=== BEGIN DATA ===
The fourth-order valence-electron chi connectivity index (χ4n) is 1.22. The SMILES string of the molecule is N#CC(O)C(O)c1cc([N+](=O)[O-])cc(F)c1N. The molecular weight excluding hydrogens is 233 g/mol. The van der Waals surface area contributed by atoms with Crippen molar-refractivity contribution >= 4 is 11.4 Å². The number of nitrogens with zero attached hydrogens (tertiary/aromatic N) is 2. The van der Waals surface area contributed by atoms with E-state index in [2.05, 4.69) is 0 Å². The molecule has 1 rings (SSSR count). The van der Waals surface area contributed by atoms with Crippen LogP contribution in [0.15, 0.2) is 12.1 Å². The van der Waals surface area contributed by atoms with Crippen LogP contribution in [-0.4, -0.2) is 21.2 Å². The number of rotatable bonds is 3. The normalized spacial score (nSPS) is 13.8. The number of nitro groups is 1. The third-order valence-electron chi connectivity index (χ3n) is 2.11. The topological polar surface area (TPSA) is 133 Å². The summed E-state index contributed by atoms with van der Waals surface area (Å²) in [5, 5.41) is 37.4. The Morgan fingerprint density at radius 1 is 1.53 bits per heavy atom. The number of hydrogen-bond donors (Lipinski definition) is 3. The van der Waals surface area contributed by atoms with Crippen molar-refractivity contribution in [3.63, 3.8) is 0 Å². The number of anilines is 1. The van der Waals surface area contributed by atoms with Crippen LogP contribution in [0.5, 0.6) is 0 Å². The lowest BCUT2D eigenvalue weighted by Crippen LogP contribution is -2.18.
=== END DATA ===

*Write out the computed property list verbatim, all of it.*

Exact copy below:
The fourth-order valence-electron chi connectivity index (χ4n) is 1.22. The SMILES string of the molecule is N#CC(O)C(O)c1cc([N+](=O)[O-])cc(F)c1N. The molecular weight excluding hydrogens is 233 g/mol. The van der Waals surface area contributed by atoms with Crippen molar-refractivity contribution >= 4 is 11.4 Å². The number of nitrogens with zero attached hydrogens (tertiary/aromatic N) is 2. The van der Waals surface area contributed by atoms with E-state index in [2.05, 4.69) is 0 Å². The molecule has 1 rings (SSSR count). The van der Waals surface area contributed by atoms with Crippen LogP contribution in [0.15, 0.2) is 12.1 Å². The van der Waals surface area contributed by atoms with Crippen LogP contribution in [-0.4, -0.2) is 21.2 Å². The number of rotatable bonds is 3. The normalized spacial score (nSPS) is 13.8. The number of nitro groups is 1. The third-order valence-electron chi connectivity index (χ3n) is 2.11. The topological polar surface area (TPSA) is 133 Å². The summed E-state index contributed by atoms with van der Waals surface area (Å²) in [5, 5.41) is 37.4. The Morgan fingerprint density at radius 1 is 1.53 bits per heavy atom. The number of hydrogen-bond donors (Lipinski definition) is 3. The van der Waals surface area contributed by atoms with Crippen molar-refractivity contribution in [3.63, 3.8) is 0 Å². The number of anilines is 1. The van der Waals surface area contributed by atoms with Crippen LogP contribution in [0.5, 0.6) is 0 Å². The lowest BCUT2D eigenvalue weighted by Crippen LogP contribution is -2.18.